Mathew Reed, policy manager for affordable housing advocacy group SV@Home, said he’s excited about AB 387, the Social Housing Act of 2021. “The South Bay has always been the leader on housing issues at the state level, and it’s great to see new energy and a new Assembly member taking on that mantle,” he said. “Right now things aren’t working. We don’t have the resources to meet the needs for affordable housing, and we’re really looking forward to being engaged in the process because we need to be looking for solutions.”
BY: Emanuel Lee┃San Jose Inside
PUBLISHED: February 11, 2021
Housing and homelessness is the mainstay issue for California politicians, though every year the state falls further behind on its goals to move the proverbial needle on the issue.
Now one political newcomer is looking beyond the country’s borders for ideas.
California District 25 Assemblyman Alex Lee (D-San Jose) last week introduced AB 387, also known as the Social Housing Act of 2021.
The bill, meant to provide affordable housing for Californians across the income spectrum, would put the state in the development business. The ideal result, according to Lee, would be a slew of mixed-income rentals and even some for-sale homes, perhaps in mixed-use developments with retail, jobs or other amenities.
In America today, the closest thing to social housing is what is known as public housing, or the “housing of last resort,” often in old, crumbling buildings filled only with low-income residents. But in Europe, South America, Asia and elsewhere, the term “social housing” is commonly used to describe state-built homes, generally on publicly owned land, for people of all incomes.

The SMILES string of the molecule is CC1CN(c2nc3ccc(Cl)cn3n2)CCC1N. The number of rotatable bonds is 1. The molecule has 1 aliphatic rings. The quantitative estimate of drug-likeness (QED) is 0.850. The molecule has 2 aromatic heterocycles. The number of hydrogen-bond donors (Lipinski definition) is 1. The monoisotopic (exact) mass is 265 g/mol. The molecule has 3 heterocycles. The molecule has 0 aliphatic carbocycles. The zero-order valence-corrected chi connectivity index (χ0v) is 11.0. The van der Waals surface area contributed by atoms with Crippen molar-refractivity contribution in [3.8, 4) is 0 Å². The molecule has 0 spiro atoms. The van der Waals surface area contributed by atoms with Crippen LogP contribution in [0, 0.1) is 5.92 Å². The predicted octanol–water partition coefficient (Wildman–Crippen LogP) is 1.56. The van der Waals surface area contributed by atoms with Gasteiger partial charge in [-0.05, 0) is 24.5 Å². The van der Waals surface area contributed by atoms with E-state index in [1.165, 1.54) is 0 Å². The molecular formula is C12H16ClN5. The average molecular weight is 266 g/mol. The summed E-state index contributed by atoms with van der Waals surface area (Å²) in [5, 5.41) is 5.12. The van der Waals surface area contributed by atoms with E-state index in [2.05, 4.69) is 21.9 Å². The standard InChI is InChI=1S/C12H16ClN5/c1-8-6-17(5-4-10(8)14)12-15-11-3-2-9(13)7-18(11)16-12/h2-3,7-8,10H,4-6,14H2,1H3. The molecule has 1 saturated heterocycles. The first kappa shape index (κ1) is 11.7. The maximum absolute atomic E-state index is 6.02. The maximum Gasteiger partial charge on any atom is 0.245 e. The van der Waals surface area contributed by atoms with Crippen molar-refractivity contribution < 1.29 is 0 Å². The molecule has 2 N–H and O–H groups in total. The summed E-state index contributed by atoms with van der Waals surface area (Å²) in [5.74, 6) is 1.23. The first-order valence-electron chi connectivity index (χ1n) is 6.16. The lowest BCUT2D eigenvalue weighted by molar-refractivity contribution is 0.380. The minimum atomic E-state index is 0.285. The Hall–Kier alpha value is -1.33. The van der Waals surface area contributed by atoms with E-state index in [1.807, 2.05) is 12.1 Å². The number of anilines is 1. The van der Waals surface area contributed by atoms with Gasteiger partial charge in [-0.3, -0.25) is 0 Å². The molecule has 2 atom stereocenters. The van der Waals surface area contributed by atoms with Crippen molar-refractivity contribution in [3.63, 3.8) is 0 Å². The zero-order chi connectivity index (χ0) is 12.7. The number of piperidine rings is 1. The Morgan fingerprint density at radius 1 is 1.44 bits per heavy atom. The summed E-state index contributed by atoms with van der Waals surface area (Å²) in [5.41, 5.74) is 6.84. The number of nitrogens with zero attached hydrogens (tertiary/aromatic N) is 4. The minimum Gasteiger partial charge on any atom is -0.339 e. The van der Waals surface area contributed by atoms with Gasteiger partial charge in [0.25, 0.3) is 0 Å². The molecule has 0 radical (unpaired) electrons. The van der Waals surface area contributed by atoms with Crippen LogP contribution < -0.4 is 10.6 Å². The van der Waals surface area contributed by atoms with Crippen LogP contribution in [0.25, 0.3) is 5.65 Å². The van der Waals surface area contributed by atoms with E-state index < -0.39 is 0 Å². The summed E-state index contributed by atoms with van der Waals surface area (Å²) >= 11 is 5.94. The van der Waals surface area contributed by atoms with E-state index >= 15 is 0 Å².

Such developments abroad are typically well-maintained, sometimes overseen by the government, a private company or by the residents themselves. Unlike many affordable housing developments in the U.S. and California, the rents or mortgages aren’t allowed to one day become only market rate.
The aim of AB 387, Lee said, is to address the severe shortage of affordable homes for both low– and moderate–income households.
“There have been similar bills in certain regards to this issue in the past, but nothing like this on this scale,” Lee told San Jose Inside. “I do not believe there has been a social housing effort in California before. That’s what we’re aspiring to be.”
AB 387 is still in its infant stages. It doesn’t yet have a funding mechanism, but Lee expects that and other details to be hammered out by the time it arrives at the Assembly Rules Committee, likely in April. Even so, Mathew Reed, policy manager for affordable housing advocacy group SV@Home, said he’s excited about the proposal.
“The South Bay has always been the leader on housing issues at the state level, and it’s great to see new energy and a new Assembly member taking on that mantle,” he said. “Right now things aren’t working. We don’t have the resources to meet the needs for affordable housing, and we’re really looking forward to being engaged in the process because we need to be looking for solutions.”